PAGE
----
Here at Technically Inc., we pride ourselves on explaining each part of the software stack in an accessible and friendly way. But every now and then, it’s important to think about how these pieces fit together, and how engineers use them. This week, we’re going to walk through exactly what happens when an engineer builds something new, from ideation to new code making its way to users.
At a tech company, wondering why your developers told you a small feature would take 3 months to build
A financier trying to understand what CI/CD is and where it fits into the stack
Generally a chill, cool person
This post is for you!
I like to split the building process into 4 steps:
Decide what to work on
Build it locally
Get code ready for production
Get code into production
To make the story easier to follow, let’s imagine that you’re an engineer at Substack.
At tech companies, software engineering is almost always considered the most scarce resource at the company. Engineers (especially good ones) are difficult to hire, highly paid, and have a straightforward work product – so naturally, what companies have them working on is a source of much thought and deliberation.
This is second nature if you’ve worked at a tech company, but if you haven’t it’s worth stressing – deciding what engineers build and fix is one of the core decision making processes at startups and large companies alike. If a company has a product manager, a big part of that job is building a roadmap of what we should build and why we should build this as opposed to anything else. In other cases, the engineers themselves have autonomy to decide what they work on.
You can fit the types of work that engineers do into 4 buckets:
Bug fixes – fixing things that don’t work or look right in the product. The more complex your company’s product is, the more common this is and the more time it takes.
Small features – small, straightforward additions or changes to the product. At Substack, this might look like adding a new type of filter to the subscribers view.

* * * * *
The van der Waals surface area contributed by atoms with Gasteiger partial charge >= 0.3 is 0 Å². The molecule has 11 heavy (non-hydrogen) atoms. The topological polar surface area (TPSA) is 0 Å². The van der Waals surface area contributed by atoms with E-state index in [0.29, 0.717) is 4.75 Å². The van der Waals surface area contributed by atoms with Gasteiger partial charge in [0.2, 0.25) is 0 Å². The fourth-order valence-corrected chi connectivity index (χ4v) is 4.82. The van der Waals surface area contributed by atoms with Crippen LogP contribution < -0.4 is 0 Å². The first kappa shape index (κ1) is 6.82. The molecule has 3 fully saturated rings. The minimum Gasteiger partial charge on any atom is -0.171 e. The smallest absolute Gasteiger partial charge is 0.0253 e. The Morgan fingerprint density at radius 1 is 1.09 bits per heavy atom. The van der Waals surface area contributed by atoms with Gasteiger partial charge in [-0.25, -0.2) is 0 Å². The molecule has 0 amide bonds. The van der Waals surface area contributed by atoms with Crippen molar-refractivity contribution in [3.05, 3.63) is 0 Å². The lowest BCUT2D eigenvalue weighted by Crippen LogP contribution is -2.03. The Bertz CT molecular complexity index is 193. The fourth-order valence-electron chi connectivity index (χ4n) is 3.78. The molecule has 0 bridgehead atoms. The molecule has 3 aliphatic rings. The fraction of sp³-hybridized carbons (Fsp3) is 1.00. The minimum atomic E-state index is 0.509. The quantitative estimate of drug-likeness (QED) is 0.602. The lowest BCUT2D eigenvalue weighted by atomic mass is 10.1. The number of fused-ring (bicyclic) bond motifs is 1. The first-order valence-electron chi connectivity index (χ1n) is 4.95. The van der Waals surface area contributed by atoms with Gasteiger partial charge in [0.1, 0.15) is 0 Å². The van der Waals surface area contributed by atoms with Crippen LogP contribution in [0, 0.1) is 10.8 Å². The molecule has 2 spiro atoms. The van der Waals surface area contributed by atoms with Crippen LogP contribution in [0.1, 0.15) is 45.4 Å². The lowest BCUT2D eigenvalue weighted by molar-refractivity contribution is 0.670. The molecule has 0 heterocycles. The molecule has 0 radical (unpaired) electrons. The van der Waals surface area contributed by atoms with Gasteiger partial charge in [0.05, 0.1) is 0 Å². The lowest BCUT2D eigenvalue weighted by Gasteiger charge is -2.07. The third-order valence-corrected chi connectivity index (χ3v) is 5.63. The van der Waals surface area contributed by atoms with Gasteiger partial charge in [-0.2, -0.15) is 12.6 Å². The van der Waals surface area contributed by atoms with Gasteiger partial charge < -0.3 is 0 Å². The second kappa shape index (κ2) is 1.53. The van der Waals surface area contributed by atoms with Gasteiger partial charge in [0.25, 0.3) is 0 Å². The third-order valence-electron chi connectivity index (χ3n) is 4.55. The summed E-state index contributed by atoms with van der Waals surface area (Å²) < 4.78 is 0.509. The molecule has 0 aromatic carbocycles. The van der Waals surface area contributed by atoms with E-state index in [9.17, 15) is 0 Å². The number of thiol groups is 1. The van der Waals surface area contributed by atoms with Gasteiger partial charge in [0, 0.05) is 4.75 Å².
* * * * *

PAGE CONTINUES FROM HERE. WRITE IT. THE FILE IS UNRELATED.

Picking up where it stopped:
Big features – self contained, meaningful new product capabilities. At Substack, this might look like adding functionality for adding referrals to your newsletter.
Refactoring – going back to old code and cleaning it up, making it more efficient, easier to read, and more stable.
Bug fixes are usually the quickest, and the line between small features and big features can blur. There’s also code and process around infrastructure (DevOps) that we’ll skip here for simplicity’s sake.
Companies use project management software for their engineering teams to keep track of what needs to get done, how important it is, and what the current status is on outstanding work. The most popular tracking software for engineering teams is called Jira, made by Atlassian. Upstarts Linear and Shortcut (formerly Clubhouse) are popular too. In Linear, each unit of work is an “issue” and they have associated metadata like status, who created it, how important it is, etc.
These project management tools also integrate with engineering tools like GitHub so viewers can see new code attached to specific issues. That little green icon at the top for ECM-10 and ECM-9 signals that there’s a Pull Request (more on this later) in GitHub associated with the issue, i.e. an engineer has working code for the work.